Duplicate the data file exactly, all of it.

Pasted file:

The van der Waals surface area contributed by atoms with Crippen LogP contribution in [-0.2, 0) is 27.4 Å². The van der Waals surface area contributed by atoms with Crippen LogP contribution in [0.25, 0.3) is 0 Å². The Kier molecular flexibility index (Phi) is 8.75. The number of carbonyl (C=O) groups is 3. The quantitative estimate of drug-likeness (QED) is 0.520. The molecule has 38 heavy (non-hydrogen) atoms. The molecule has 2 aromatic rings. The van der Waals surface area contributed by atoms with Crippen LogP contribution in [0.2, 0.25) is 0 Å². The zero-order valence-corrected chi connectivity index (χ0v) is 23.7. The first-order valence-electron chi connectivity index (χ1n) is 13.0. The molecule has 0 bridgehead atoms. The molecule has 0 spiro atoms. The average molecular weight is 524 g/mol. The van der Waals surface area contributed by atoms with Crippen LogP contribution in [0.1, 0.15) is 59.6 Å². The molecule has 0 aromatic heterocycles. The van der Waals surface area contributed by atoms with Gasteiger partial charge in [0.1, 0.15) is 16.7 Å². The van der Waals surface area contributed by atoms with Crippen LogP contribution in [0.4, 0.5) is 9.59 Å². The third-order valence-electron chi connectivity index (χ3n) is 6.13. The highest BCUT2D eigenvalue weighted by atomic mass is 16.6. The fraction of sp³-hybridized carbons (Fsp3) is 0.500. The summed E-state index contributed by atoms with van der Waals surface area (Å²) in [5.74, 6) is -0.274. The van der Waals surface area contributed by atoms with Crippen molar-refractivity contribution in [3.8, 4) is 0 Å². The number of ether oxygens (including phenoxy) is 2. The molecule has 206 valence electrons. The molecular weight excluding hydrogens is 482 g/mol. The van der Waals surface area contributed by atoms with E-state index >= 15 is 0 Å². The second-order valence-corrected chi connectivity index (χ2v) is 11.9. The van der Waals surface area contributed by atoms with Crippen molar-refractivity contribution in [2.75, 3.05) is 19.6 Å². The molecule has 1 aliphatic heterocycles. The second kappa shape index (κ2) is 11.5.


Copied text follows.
The van der Waals surface area contributed by atoms with Crippen LogP contribution in [-0.2, 0) is 27.4 Å². The van der Waals surface area contributed by atoms with Crippen LogP contribution in [0.25, 0.3) is 0 Å². The Kier molecular flexibility index (Phi) is 8.75. The number of carbonyl (C=O) groups is 3. The quantitative estimate of drug-likeness (QED) is 0.520. The molecule has 38 heavy (non-hydrogen) atoms. The molecule has 2 aromatic rings. The van der Waals surface area contributed by atoms with Crippen LogP contribution in [0.2, 0.25) is 0 Å². The zero-order valence-corrected chi connectivity index (χ0v) is 23.7. The first-order valence-electron chi connectivity index (χ1n) is 13.0. The molecule has 0 bridgehead atoms. The molecule has 0 spiro atoms. The average molecular weight is 524 g/mol. The van der Waals surface area contributed by atoms with Crippen LogP contribution in [0.1, 0.15) is 59.6 Å². The molecule has 0 aromatic heterocycles. The van der Waals surface area contributed by atoms with Gasteiger partial charge in [0.1, 0.15) is 16.7 Å². The van der Waals surface area contributed by atoms with Crippen LogP contribution in [0.4, 0.5) is 9.59 Å². The third-order valence-electron chi connectivity index (χ3n) is 6.13. The highest BCUT2D eigenvalue weighted by atomic mass is 16.6. The fraction of sp³-hybridized carbons (Fsp3) is 0.500. The summed E-state index contributed by atoms with van der Waals surface area (Å²) in [5.74, 6) is -0.274. The van der Waals surface area contributed by atoms with Crippen molar-refractivity contribution in [3.8, 4) is 0 Å². The number of ether oxygens (including phenoxy) is 2. The molecule has 206 valence electrons. The molecular weight excluding hydrogens is 482 g/mol. The van der Waals surface area contributed by atoms with E-state index >= 15 is 0 Å². The second-order valence-corrected chi connectivity index (χ2v) is 11.9. The van der Waals surface area contributed by atoms with Crippen molar-refractivity contribution in [2.75, 3.05) is 19.6 Å². The molecule has 1 aliphatic heterocycles. The second kappa shape index (κ2) is 11.5.